Alfa-feto protein (AFP) is an example of a tumor marker which can help in the diagnosis of liver cancer. The level of this tumor marker may be increased in various liver diseases, but if it reaches a certain high level, the doctor may be pretty sure that this is a malignant process.
CAN TUMOR MARKERS BE USED FOR DETERMINING AGRESSIVE TREATMENT AND FOR MAKING FORECASTS FOR SPECIFIC TYPES OF A TUMOR
Some types of malignant tumors grow and spread faster than other. Even within a tumor of the same tissue origin, specific types are more aggressive, or have a tendency to grow and show metastasis (spreading to the surrounding and distant tissues), but also less sensitive to specific therapeutic procedures and protocols. Sometimes the level of a tumor marker can predict the behaviour and "look" of specific types of tumors. For example, with testicular cancers, high levels of tumor markers HCG and/or AFP predict more aggressive cancer and a lower cure or survival rate. Treatment of the patients with such high levels of tumor markers should start more aggressively and with higher doses of chemotherapy drugs and radiation.
HOW TUMOR MARKERS CAN BE USED FOR DETERMINING SUCCESS OF A TREATMENT
One of the major roles of determining the concentration of tumor markers is monitoring success of applied treatment procedures (particularly with advanced malignancy). If a tumor marker is determined before and after a treatment, and at the same time there was a significant decrease in its concentration, this means that the applied treatment protocol was very successful. All other procedures for treatment assessment such as X-ray, magnetic resonance imaging, scanner, etc. are much more expensive and have a greater risk for human health. On the other hand, if the applied treatment increases tumor marker levels, this is a sign of inadequate treatment and it must be modified. The only exception is the case of enormous sensitivity to specific chemotherapy drugs, when the drug destroys in a short time a large number of malignant cells and causes release of huge amounts of markers in the blood, leading to a SHORT-TERM increase in its levels.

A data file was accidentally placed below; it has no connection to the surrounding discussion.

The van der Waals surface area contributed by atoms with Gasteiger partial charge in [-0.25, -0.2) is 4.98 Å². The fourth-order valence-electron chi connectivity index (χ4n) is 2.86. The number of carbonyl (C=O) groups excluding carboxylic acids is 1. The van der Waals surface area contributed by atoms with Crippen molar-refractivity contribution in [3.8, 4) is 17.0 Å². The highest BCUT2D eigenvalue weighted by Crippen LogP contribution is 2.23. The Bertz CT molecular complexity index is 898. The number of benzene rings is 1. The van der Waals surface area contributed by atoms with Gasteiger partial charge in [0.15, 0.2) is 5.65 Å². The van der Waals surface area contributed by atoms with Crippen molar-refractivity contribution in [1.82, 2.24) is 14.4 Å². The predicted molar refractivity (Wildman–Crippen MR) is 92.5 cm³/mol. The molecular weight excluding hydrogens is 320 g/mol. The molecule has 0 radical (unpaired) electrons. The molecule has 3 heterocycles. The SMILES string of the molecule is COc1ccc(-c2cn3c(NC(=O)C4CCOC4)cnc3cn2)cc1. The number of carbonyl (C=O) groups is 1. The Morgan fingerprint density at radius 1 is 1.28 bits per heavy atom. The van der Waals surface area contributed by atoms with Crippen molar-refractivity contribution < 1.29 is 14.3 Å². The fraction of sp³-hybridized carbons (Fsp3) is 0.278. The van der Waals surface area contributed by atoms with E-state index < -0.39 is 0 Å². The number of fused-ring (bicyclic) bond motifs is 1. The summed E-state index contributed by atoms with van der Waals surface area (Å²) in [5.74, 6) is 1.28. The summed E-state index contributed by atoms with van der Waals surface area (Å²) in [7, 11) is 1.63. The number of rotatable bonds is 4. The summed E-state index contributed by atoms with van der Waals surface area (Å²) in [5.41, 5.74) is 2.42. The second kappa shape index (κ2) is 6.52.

CAN TUMOR MARKERS BE USED FOR DETERMINING RECURRENT TUMORS
Yes, they can. Tumor markers can be used to detect recurrent tumors after completion of a therapy even when there are still no signs or symptoms of it. This may be done even before the tumor is proved with imaging techniques. This usually refers to the following tumor markers:
- Prostate specific antigen (PSA) for prostate cancer,
- Human chorionic gonadotropin (HCG) for gestational trophoblast tumors and certain gestation cell tumors,
- Alfa-feto protein (AFP) for liver cancer and germ cell tumors,
- CA 125 for ovarian tumors,
- Carcinoma embryonic antigen (CEA) for colon cancer.
In such cases, periodic, serial determination of tumor markers has greater significance than individual and random performance of the same analyses. In addition, it is recommended to COMPARE RESULTS OF TESTS CONDUCTED IN THE SAME LAB, and also always ensure that levels are expressed in the same units (ng/mL, U/mL, and similar units).